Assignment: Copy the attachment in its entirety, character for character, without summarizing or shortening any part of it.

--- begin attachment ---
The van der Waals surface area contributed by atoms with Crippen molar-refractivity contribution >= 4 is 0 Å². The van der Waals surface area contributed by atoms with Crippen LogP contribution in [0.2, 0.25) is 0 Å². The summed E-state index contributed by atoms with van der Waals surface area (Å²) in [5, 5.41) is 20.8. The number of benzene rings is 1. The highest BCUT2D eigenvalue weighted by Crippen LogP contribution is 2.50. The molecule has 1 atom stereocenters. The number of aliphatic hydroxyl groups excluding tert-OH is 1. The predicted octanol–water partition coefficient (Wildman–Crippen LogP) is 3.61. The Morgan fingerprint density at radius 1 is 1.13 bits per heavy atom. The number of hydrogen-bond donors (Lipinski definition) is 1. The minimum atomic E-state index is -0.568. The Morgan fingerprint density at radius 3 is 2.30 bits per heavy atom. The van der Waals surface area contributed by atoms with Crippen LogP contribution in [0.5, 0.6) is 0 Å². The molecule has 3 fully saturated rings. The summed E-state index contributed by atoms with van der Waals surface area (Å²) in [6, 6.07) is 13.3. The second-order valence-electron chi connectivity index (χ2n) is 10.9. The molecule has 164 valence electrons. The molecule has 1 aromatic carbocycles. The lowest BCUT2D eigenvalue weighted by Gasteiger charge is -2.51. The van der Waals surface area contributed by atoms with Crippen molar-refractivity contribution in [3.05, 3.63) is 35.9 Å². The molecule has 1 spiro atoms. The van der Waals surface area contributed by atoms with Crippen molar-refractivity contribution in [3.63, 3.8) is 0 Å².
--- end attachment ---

The van der Waals surface area contributed by atoms with Crippen molar-refractivity contribution >= 4 is 0 Å². The van der Waals surface area contributed by atoms with Crippen LogP contribution in [0.2, 0.25) is 0 Å². The summed E-state index contributed by atoms with van der Waals surface area (Å²) in [5, 5.41) is 20.8. The number of benzene rings is 1. The highest BCUT2D eigenvalue weighted by Crippen LogP contribution is 2.50. The molecule has 1 atom stereocenters. The number of aliphatic hydroxyl groups excluding tert-OH is 1. The predicted octanol–water partition coefficient (Wildman–Crippen LogP) is 3.61. The Morgan fingerprint density at radius 1 is 1.13 bits per heavy atom. The number of hydrogen-bond donors (Lipinski definition) is 1. The minimum atomic E-state index is -0.568. The Morgan fingerprint density at radius 3 is 2.30 bits per heavy atom. The van der Waals surface area contributed by atoms with Crippen LogP contribution in [0.5, 0.6) is 0 Å². The molecule has 3 fully saturated rings. The summed E-state index contributed by atoms with van der Waals surface area (Å²) in [6, 6.07) is 13.3. The second-order valence-electron chi connectivity index (χ2n) is 10.9. The molecule has 164 valence electrons. The molecule has 1 aromatic carbocycles. The lowest BCUT2D eigenvalue weighted by Gasteiger charge is -2.51. The van der Waals surface area contributed by atoms with Crippen molar-refractivity contribution in [3.05, 3.63) is 35.9 Å². The molecule has 1 spiro atoms. The van der Waals surface area contributed by atoms with Crippen molar-refractivity contribution in [3.63, 3.8) is 0 Å².